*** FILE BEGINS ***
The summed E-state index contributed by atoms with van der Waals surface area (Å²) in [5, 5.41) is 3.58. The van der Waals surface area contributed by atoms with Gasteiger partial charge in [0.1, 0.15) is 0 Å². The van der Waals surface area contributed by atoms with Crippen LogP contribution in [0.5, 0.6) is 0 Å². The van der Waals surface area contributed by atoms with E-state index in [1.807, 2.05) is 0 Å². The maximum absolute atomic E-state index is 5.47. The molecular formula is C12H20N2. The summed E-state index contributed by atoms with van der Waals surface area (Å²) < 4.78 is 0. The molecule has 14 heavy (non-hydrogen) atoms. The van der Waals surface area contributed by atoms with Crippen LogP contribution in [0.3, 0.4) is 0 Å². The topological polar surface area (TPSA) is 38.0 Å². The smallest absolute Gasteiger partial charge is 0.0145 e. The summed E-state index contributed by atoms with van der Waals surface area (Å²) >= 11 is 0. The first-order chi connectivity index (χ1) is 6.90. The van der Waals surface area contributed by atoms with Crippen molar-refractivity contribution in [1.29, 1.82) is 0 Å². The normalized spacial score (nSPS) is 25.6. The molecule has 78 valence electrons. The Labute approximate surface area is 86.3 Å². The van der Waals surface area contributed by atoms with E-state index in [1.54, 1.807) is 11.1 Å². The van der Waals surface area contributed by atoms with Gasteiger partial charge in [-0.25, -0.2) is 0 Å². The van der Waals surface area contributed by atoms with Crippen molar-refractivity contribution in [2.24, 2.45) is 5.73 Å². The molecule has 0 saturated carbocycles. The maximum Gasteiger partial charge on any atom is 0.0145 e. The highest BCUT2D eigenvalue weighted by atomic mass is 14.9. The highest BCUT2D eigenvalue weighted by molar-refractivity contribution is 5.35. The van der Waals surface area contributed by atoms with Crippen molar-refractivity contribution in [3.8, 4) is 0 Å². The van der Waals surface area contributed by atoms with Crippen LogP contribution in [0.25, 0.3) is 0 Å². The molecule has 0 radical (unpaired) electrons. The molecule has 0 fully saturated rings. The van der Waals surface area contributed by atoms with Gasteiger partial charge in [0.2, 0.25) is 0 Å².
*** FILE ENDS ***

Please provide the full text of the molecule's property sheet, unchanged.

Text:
The summed E-state index contributed by atoms with van der Waals surface area (Å²) in [5, 5.41) is 3.58. The van der Waals surface area contributed by atoms with Gasteiger partial charge in [0.1, 0.15) is 0 Å². The van der Waals surface area contributed by atoms with Crippen LogP contribution in [0.5, 0.6) is 0 Å². The van der Waals surface area contributed by atoms with E-state index in [1.807, 2.05) is 0 Å². The maximum absolute atomic E-state index is 5.47. The molecular formula is C12H20N2. The summed E-state index contributed by atoms with van der Waals surface area (Å²) < 4.78 is 0. The molecule has 14 heavy (non-hydrogen) atoms. The van der Waals surface area contributed by atoms with Crippen LogP contribution in [0.3, 0.4) is 0 Å². The topological polar surface area (TPSA) is 38.0 Å². The smallest absolute Gasteiger partial charge is 0.0145 e. The summed E-state index contributed by atoms with van der Waals surface area (Å²) >= 11 is 0. The first-order chi connectivity index (χ1) is 6.90. The van der Waals surface area contributed by atoms with Crippen molar-refractivity contribution in [1.29, 1.82) is 0 Å². The normalized spacial score (nSPS) is 25.6. The molecule has 78 valence electrons. The Labute approximate surface area is 86.3 Å². The van der Waals surface area contributed by atoms with E-state index in [1.54, 1.807) is 11.1 Å². The van der Waals surface area contributed by atoms with Gasteiger partial charge in [-0.25, -0.2) is 0 Å². The van der Waals surface area contributed by atoms with Crippen molar-refractivity contribution in [2.24, 2.45) is 5.73 Å². The molecule has 0 saturated carbocycles. The maximum Gasteiger partial charge on any atom is 0.0145 e. The highest BCUT2D eigenvalue weighted by atomic mass is 14.9. The highest BCUT2D eigenvalue weighted by molar-refractivity contribution is 5.35. The van der Waals surface area contributed by atoms with Crippen molar-refractivity contribution in [3.8, 4) is 0 Å². The van der Waals surface area contributed by atoms with Crippen LogP contribution in [0.25, 0.3) is 0 Å². The molecule has 0 radical (unpaired) electrons. The molecule has 0 fully saturated rings. The van der Waals surface area contributed by atoms with Gasteiger partial charge in [0.2, 0.25) is 0 Å².